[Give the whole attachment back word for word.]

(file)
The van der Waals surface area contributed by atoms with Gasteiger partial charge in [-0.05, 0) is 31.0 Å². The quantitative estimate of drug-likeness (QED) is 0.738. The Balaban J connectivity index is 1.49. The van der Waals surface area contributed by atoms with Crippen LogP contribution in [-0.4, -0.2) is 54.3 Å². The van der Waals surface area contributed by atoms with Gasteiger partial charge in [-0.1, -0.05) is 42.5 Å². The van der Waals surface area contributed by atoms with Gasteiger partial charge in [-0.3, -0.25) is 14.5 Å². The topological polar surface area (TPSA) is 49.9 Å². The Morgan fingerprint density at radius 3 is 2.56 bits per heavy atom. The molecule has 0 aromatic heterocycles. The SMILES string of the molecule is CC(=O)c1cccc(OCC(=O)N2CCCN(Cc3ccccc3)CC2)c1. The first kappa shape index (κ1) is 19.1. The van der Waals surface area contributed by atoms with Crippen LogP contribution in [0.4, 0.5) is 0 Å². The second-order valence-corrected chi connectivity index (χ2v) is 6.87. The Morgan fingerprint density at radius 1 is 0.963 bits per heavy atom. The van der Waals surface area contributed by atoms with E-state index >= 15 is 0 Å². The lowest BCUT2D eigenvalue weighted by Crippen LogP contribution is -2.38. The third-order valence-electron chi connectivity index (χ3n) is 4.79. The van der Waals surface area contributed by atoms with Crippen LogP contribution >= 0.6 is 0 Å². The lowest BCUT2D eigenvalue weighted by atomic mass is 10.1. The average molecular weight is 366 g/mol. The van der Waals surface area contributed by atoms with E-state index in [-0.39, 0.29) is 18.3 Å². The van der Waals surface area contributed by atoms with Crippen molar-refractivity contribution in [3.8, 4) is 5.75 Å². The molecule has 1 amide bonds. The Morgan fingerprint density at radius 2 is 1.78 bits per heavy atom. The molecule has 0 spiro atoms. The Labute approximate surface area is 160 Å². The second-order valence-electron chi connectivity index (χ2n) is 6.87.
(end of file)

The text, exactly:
The van der Waals surface area contributed by atoms with Gasteiger partial charge in [-0.05, 0) is 31.0 Å². The quantitative estimate of drug-likeness (QED) is 0.738. The Balaban J connectivity index is 1.49. The van der Waals surface area contributed by atoms with Crippen LogP contribution in [-0.4, -0.2) is 54.3 Å². The van der Waals surface area contributed by atoms with Gasteiger partial charge in [-0.1, -0.05) is 42.5 Å². The van der Waals surface area contributed by atoms with Gasteiger partial charge in [-0.3, -0.25) is 14.5 Å². The topological polar surface area (TPSA) is 49.9 Å². The Morgan fingerprint density at radius 3 is 2.56 bits per heavy atom. The molecule has 0 aromatic heterocycles. The SMILES string of the molecule is CC(=O)c1cccc(OCC(=O)N2CCCN(Cc3ccccc3)CC2)c1. The first kappa shape index (κ1) is 19.1. The van der Waals surface area contributed by atoms with Crippen LogP contribution in [0.4, 0.5) is 0 Å². The second-order valence-corrected chi connectivity index (χ2v) is 6.87. The Morgan fingerprint density at radius 1 is 0.963 bits per heavy atom. The van der Waals surface area contributed by atoms with E-state index >= 15 is 0 Å². The lowest BCUT2D eigenvalue weighted by Crippen LogP contribution is -2.38. The third-order valence-electron chi connectivity index (χ3n) is 4.79. The van der Waals surface area contributed by atoms with Crippen LogP contribution >= 0.6 is 0 Å². The lowest BCUT2D eigenvalue weighted by atomic mass is 10.1. The average molecular weight is 366 g/mol. The van der Waals surface area contributed by atoms with E-state index in [-0.39, 0.29) is 18.3 Å². The van der Waals surface area contributed by atoms with Crippen molar-refractivity contribution in [3.8, 4) is 5.75 Å². The molecule has 1 amide bonds. The Morgan fingerprint density at radius 2 is 1.78 bits per heavy atom. The molecule has 0 spiro atoms. The Labute approximate surface area is 160 Å². The second-order valence-electron chi connectivity index (χ2n) is 6.87.